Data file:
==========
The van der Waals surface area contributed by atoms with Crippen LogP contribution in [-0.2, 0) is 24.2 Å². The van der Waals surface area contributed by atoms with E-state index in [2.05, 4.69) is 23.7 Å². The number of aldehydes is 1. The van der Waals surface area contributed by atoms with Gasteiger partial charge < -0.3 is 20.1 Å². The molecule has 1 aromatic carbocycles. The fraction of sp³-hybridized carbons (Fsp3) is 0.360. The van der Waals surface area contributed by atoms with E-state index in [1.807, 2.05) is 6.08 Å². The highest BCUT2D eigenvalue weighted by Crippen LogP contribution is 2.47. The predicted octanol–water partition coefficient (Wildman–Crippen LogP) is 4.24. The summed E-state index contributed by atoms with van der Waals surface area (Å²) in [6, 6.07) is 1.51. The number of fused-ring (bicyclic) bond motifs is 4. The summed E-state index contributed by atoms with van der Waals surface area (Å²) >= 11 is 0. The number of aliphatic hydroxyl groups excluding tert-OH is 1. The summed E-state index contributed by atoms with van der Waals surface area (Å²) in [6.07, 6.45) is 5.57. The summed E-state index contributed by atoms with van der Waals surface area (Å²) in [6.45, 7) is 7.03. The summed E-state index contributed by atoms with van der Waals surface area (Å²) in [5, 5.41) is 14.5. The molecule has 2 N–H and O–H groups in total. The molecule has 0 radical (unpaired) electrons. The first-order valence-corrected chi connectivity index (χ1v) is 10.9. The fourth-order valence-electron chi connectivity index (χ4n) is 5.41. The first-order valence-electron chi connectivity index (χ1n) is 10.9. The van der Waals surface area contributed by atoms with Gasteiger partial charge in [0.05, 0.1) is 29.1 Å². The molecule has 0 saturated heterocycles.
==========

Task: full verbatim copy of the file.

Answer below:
The van der Waals surface area contributed by atoms with Crippen LogP contribution in [-0.2, 0) is 24.2 Å². The van der Waals surface area contributed by atoms with E-state index in [2.05, 4.69) is 23.7 Å². The number of aldehydes is 1. The van der Waals surface area contributed by atoms with Gasteiger partial charge < -0.3 is 20.1 Å². The molecule has 1 aromatic carbocycles. The fraction of sp³-hybridized carbons (Fsp3) is 0.360. The van der Waals surface area contributed by atoms with E-state index in [1.807, 2.05) is 6.08 Å². The highest BCUT2D eigenvalue weighted by Crippen LogP contribution is 2.47. The predicted octanol–water partition coefficient (Wildman–Crippen LogP) is 4.24. The summed E-state index contributed by atoms with van der Waals surface area (Å²) in [6, 6.07) is 1.51. The number of fused-ring (bicyclic) bond motifs is 4. The summed E-state index contributed by atoms with van der Waals surface area (Å²) >= 11 is 0. The number of aliphatic hydroxyl groups excluding tert-OH is 1. The summed E-state index contributed by atoms with van der Waals surface area (Å²) in [6.07, 6.45) is 5.57. The summed E-state index contributed by atoms with van der Waals surface area (Å²) in [6.45, 7) is 7.03. The summed E-state index contributed by atoms with van der Waals surface area (Å²) in [5, 5.41) is 14.5. The molecule has 2 N–H and O–H groups in total. The molecule has 0 radical (unpaired) electrons. The first-order valence-corrected chi connectivity index (χ1v) is 10.9. The fourth-order valence-electron chi connectivity index (χ4n) is 5.41. The first-order valence-electron chi connectivity index (χ1n) is 10.9. The van der Waals surface area contributed by atoms with Gasteiger partial charge in [0.05, 0.1) is 29.1 Å². The molecule has 0 saturated heterocycles.